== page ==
Higher Education Grants or Gifts of Interest to African Americans

Here is this week’s news of grants or gifts to historically Black colleges and universities or for programs of particular interest to African Americans in higher education.

Historically Black Tuskegee University in Alabama a grant from National Science Foundation under the COVID-19 Rapid Response Initiative. The project will focus on understanding the effects of disease prevention messages during the coronavirus epidemic. The goal of the project is to implement culturally sensitive tools and materials, that promote disease prevention. The grant program is under the direction of Crystal James, department head and director of the Graduate Program in Public Health in the College of Veterinary Medicine.

The University of Central Arkansas has received a $634,594 grant from the Arkansas Natural and Cultural Resources Council to revitalize and preserve the Bigelow Rosenwald School, which was built in 1926 through support from the Rosenwald Fund. The Rosenwald Fund, created in 1912 by Booker T. Washington and Julius Rosenwald, provided money to help build state-of-the-art elementary schools for African American children across the south.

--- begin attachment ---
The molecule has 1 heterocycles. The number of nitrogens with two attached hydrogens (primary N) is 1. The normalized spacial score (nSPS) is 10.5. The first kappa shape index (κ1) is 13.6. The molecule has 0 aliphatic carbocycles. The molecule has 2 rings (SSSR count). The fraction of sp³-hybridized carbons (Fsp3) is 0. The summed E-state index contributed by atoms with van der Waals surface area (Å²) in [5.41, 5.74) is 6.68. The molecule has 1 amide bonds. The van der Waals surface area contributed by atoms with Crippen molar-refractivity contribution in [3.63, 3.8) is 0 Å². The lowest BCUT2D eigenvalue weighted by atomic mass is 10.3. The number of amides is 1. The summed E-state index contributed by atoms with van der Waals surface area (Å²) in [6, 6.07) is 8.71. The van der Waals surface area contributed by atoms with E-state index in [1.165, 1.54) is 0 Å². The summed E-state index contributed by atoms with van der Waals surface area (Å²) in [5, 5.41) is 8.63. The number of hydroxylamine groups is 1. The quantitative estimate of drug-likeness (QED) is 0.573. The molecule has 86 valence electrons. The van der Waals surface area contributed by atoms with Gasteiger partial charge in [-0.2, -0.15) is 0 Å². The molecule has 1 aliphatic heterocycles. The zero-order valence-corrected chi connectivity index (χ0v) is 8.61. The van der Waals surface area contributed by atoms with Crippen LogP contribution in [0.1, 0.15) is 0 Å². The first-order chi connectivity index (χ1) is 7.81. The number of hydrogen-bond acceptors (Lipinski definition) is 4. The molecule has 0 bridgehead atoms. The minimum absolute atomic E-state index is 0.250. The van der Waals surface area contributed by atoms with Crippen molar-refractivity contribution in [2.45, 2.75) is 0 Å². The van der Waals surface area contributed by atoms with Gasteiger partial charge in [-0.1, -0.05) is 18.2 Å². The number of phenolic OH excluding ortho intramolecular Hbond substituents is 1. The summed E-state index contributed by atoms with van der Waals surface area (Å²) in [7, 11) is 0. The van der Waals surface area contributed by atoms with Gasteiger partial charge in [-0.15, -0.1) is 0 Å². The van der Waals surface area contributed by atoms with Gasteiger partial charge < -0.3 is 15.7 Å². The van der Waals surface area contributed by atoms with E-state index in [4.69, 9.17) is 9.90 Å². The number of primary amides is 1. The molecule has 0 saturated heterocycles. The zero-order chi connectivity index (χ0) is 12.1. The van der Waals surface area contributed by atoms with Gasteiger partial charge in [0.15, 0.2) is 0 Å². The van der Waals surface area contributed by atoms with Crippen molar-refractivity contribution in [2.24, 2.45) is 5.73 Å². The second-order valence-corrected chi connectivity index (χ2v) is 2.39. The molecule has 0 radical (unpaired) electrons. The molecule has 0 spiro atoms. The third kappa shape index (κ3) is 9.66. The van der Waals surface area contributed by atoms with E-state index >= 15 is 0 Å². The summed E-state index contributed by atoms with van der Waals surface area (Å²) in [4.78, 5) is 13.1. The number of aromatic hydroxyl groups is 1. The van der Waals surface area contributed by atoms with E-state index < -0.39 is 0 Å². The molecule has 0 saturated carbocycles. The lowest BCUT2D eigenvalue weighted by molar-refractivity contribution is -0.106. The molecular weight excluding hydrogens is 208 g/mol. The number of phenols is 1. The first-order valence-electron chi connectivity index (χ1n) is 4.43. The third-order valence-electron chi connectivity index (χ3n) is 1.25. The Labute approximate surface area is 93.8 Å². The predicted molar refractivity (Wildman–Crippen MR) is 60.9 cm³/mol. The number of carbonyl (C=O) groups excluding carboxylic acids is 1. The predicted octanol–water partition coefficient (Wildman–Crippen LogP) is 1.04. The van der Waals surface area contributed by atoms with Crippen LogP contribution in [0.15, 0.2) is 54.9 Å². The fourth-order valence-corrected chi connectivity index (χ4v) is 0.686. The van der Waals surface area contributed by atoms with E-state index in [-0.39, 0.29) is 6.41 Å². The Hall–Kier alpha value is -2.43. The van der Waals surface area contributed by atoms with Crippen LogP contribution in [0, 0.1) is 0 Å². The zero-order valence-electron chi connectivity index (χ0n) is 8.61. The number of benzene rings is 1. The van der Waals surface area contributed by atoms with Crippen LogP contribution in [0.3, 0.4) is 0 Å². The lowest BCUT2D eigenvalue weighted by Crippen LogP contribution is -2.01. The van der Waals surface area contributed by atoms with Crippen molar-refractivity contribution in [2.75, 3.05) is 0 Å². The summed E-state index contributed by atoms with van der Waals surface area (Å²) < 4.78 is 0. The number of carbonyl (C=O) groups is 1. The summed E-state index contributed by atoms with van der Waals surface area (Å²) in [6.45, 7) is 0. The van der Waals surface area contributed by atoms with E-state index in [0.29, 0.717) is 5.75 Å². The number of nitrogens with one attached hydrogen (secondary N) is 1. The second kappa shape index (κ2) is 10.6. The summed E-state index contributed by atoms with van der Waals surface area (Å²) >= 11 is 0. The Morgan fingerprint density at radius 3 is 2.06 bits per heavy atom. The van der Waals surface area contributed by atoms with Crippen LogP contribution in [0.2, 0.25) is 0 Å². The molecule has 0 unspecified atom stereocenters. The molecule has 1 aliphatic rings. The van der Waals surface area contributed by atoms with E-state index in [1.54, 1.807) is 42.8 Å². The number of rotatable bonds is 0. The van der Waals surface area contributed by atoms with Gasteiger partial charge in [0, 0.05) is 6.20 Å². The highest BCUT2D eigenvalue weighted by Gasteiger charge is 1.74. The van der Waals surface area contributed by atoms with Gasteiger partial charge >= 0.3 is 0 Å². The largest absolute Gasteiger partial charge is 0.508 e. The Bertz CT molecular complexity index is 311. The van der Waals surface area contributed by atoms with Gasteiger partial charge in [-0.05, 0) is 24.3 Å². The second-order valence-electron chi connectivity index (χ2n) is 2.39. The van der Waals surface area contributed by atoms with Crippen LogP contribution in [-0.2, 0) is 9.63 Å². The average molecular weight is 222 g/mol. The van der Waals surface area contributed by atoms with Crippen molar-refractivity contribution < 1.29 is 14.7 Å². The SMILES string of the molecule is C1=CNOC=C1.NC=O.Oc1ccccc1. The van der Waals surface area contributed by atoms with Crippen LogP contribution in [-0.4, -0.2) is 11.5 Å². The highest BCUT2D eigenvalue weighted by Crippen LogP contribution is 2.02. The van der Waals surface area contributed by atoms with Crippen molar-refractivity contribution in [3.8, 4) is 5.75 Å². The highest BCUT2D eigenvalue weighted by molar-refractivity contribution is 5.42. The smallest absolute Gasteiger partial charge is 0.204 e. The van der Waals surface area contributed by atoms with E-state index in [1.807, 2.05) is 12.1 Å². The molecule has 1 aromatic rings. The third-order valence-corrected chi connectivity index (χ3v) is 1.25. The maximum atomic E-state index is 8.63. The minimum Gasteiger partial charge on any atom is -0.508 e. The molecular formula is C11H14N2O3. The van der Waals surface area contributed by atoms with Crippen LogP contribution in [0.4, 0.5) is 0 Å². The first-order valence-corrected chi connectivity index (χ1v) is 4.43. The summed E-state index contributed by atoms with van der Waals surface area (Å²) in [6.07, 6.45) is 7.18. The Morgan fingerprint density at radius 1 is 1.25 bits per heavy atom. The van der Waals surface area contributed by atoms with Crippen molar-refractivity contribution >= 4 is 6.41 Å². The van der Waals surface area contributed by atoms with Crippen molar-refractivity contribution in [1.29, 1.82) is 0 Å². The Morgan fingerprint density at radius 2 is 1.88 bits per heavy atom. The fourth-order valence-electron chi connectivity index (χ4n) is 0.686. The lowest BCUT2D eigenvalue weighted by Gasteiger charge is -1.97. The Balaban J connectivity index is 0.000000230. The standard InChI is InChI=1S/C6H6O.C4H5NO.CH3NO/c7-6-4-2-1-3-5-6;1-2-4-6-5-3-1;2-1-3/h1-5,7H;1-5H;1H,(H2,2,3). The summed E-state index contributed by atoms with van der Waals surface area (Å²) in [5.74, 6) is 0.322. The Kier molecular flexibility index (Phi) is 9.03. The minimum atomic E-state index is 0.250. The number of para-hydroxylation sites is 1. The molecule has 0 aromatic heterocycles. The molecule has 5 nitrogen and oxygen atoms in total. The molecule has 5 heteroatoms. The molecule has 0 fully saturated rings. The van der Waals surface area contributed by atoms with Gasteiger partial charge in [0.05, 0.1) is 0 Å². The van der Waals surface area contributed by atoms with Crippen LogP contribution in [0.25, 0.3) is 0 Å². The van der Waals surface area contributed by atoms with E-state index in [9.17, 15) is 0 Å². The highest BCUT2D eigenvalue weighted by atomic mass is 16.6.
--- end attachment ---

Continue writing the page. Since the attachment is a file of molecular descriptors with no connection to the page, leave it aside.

North Carolina A&T State University, a historically Black educational institution in Greensboro, received a $1.6 million grant from the National Institute of Food and Agriculture of the U.S. Department of Agriculture. The grant will help fund the establishment of the Center of Excellence to Motivate and Educate for Achievement. The center will be dedicated to encouraging and supporting young people from underrepresented minority groups to pursue studies and careers in food, agriculture, and natural resources.

Historically Black Prairie View A&M University in Texas received a $1 million donation from Charles Butt, the CEO of the San Antonio-based H-E-B supermarket chain. The funds will be used to support The proposed Ruth J. Simmons Center for Race and Justice at the university.

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Higher Education Gifts or Grants of Interest to African Americans

Here is this week’s news of grants or gifts to historically Black colleges and universities or for programs of particular interest to African Americans in higher education.

In Memoriam: James Morris Lawson Jr., 1928-2024

Lawson enrolled at the Vanderbilt Divinity School in 1958. While he was a student, he helped organize sit-ins at lunch counters in downtown Nashville. In 1960, he was expelled from the university for his participation in civil rights protests.

Three Black Leaders Appointed to Diversity, Equity, and Inclusion Positions in Higher Education

The diversity appointments are Monica Smith at the University of Richmond in Virginia, Nygil Likely at Grand Rapids Community College in Michigan, and Mohamed Ahmed at Winona State University in Minnesota.

Black Women Are the Most Likely Group to Be Single-Parents

According to the United States Census Bureau, Back households were the most likely group to be a family household maintained by a women without a spouse, with about 25 percent of all Black households falling into this category.

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